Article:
Amma explained that this is symbolic of the need of a spiritual aspirant to cultivate an intellect capable of understanding both the gross and the subtle. Amma also said that the fact that Ganesha’s ears are wide open represents sraddha [attentive awareness] and receptivity.

“There are many deep hidden principals within these forms,” Amma said. “If we don’t understand these things, we will easily lose faith.”

Amma told every one how a human fetus goes through a stage where it looks like a monkey, and that evolution theory says that human beings have evolved from the monkey. “In the past 2000 years no one has seen a monkey turn into a human being, yet still we believe this. We cannot accept the scriptures which say that by worshipping a monkey-god you can actually become God.”

In response to such skepticism, Amma told everyone about something she had come across during her 2004 European Tour.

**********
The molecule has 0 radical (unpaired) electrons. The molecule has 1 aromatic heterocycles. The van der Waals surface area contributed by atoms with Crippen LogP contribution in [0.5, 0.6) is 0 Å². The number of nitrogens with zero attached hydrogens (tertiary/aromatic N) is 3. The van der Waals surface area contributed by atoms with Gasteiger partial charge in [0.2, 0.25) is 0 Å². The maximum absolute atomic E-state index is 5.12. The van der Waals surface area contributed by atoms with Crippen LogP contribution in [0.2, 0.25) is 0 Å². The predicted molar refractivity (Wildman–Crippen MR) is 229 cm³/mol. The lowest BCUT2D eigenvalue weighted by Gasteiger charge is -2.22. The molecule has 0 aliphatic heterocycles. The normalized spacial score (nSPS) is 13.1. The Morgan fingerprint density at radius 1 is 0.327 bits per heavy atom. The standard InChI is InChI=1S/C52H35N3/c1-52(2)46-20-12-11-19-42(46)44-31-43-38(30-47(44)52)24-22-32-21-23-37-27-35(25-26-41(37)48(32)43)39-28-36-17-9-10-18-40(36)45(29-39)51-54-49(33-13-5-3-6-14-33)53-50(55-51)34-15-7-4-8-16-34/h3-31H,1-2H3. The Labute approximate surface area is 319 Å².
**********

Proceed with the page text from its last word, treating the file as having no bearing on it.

“In Ireland, Amma was at a devotee’s house, and there were all these paintings there. When I looked at them, they seemed very obscure. It looked like someone had just slapped some colours up with a broom. There were random points here and there. When I asked Lakshmi [Amma’s attendant], she explained to me that this black spot means this, and this line means that… Nobody would say that the painter is an idiot. In fact, those who recognize their artistry are respected as great intellectuals. Nobody asks questions like, ‘When so many poor people are starving, how can you spend so much on these paintings?’ The pictures were worth 200,000 or half-a-million or even one million dollars. They were so expensive that they had to have security cameras and personnel there to protect them. So if you can understand the obscure symbolism behind the complicated paintings, then why can’t you understand the symbolism behind Ganesha and Hanuman?